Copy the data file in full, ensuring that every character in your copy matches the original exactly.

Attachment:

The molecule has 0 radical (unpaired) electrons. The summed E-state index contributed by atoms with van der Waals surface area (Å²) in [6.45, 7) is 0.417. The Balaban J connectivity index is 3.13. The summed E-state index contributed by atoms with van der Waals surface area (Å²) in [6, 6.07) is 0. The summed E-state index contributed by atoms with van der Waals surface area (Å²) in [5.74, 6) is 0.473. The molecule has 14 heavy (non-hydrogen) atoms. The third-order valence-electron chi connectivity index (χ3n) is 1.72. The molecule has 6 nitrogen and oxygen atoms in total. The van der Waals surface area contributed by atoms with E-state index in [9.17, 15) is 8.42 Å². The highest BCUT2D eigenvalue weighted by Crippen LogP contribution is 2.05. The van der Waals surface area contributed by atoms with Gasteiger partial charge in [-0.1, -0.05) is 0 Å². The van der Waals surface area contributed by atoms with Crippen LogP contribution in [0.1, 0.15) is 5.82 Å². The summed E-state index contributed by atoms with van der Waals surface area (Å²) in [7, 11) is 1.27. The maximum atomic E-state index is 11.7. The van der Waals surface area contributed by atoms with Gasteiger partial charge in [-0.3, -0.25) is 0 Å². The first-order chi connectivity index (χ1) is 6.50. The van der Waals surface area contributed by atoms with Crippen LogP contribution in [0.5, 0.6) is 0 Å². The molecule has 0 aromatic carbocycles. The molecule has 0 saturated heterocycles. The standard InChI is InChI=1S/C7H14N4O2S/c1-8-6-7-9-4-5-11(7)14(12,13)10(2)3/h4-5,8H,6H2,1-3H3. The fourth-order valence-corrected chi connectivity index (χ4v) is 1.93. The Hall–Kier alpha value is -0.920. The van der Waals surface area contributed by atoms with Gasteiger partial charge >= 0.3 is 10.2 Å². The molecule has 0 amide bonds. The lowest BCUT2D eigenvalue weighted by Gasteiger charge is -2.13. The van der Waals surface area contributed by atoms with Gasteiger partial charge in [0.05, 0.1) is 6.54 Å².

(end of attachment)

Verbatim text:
The molecule has 0 radical (unpaired) electrons. The summed E-state index contributed by atoms with van der Waals surface area (Å²) in [6.45, 7) is 0.417. The Balaban J connectivity index is 3.13. The summed E-state index contributed by atoms with van der Waals surface area (Å²) in [6, 6.07) is 0. The summed E-state index contributed by atoms with van der Waals surface area (Å²) in [5.74, 6) is 0.473. The molecule has 14 heavy (non-hydrogen) atoms. The third-order valence-electron chi connectivity index (χ3n) is 1.72. The molecule has 6 nitrogen and oxygen atoms in total. The van der Waals surface area contributed by atoms with E-state index in [9.17, 15) is 8.42 Å². The highest BCUT2D eigenvalue weighted by Crippen LogP contribution is 2.05. The van der Waals surface area contributed by atoms with Gasteiger partial charge in [-0.1, -0.05) is 0 Å². The van der Waals surface area contributed by atoms with Crippen LogP contribution in [0.1, 0.15) is 5.82 Å². The summed E-state index contributed by atoms with van der Waals surface area (Å²) in [7, 11) is 1.27. The maximum atomic E-state index is 11.7. The van der Waals surface area contributed by atoms with Gasteiger partial charge in [-0.3, -0.25) is 0 Å². The first-order chi connectivity index (χ1) is 6.50. The van der Waals surface area contributed by atoms with Crippen LogP contribution in [0.5, 0.6) is 0 Å². The molecule has 0 aromatic carbocycles. The molecule has 0 saturated heterocycles. The standard InChI is InChI=1S/C7H14N4O2S/c1-8-6-7-9-4-5-11(7)14(12,13)10(2)3/h4-5,8H,6H2,1-3H3. The fourth-order valence-corrected chi connectivity index (χ4v) is 1.93. The Hall–Kier alpha value is -0.920. The van der Waals surface area contributed by atoms with Gasteiger partial charge >= 0.3 is 10.2 Å². The molecule has 0 amide bonds. The lowest BCUT2D eigenvalue weighted by Gasteiger charge is -2.13. The van der Waals surface area contributed by atoms with Gasteiger partial charge in [0.05, 0.1) is 6.54 Å².